>Watching the images on the television over the last few days, it has, at times, felt like I was watching a film. What was happening was so hard to comprehend that I imagined it was the creation of a Hollywood special effects department, rather than the awesome force of nature in full flow.
A natural disaster like this happens, and we cannot help but remember how limited our power on this planet really is. We may have split the atom, sent people to the moon and cloned animals, but nature has a way of reminding us of how limited our power really is. There was something especially surreal about watching a nuclear power station, which despite the positive uses of the technology is also a reminder of man’s ultimate destructive weapon, being destroyed by a natural disaster. Nature was reminding us of our place on this planet.
When we witnessed the Indonesian Tsunami of 2003/4 I could not help but think about the words of Psalm 93:3-5, which we recite in our Shabbat liturgy:
‘Almighty, the floods may storm, the floods may storm aloud, the floods may storm and thunder. But even above the roar of great waves, mighty breakers of the ocean, supreme is the might of the Creator. The proofs You give are very sure, holiness is the mark of Your house, God, as long as time endures’ (translation from Forms of Prayer 2008).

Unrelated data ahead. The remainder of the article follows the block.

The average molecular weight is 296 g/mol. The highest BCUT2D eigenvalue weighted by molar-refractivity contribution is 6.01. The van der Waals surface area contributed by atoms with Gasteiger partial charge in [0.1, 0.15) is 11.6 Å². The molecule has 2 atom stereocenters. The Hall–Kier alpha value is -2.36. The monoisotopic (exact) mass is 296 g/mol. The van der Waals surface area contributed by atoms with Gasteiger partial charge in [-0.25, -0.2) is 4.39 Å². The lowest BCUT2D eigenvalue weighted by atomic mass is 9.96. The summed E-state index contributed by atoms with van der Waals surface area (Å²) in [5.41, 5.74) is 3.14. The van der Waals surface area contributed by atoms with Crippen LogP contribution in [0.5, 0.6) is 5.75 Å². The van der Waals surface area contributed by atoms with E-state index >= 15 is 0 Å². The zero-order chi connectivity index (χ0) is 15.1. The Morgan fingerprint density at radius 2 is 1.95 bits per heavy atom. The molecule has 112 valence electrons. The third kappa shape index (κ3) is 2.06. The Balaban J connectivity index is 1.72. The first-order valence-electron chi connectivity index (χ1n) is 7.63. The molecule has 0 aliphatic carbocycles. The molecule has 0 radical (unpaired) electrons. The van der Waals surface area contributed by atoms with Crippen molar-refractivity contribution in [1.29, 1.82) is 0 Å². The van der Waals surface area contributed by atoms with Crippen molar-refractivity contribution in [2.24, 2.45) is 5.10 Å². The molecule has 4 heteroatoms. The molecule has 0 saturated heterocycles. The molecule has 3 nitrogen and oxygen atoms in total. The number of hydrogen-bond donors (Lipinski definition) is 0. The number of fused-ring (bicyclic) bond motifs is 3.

The Psalm acknowledges the potentially awesome destructive power of water, with the tsunami possibly the ultimate example of the floods storming and thundering. However, it also offers us a glimmer of hope because God is supreme above the great waves and all of the power which the oceans possess. The challenge for us is where to see the proofs which God gives in the aftermath of such an enormous natural disaster.
Why did God create a world in which tsunamis were possible? Why must people suffer at the hands of nature’s power? Why must there be natural disasters in our world?
It is impossible for us to provide any answer which will satisfy the magnitude of these questions. But we must also acknowledge that God created each one of us in God’s own image, possessing a divine spark. The way in which we respond to tragedy is the way in which we see the proof of God. Our actions now, to help those whose lives have been shattered by this tragedy, are the way in which God’s presence in the world endures.
In the days after a natural disaster we must prick up our ears to hear the still small voice of God; it may be hard to perceive it, but the still small voice is out there. Through our actions hopefully we can find a way to amplify it so that all might hear it.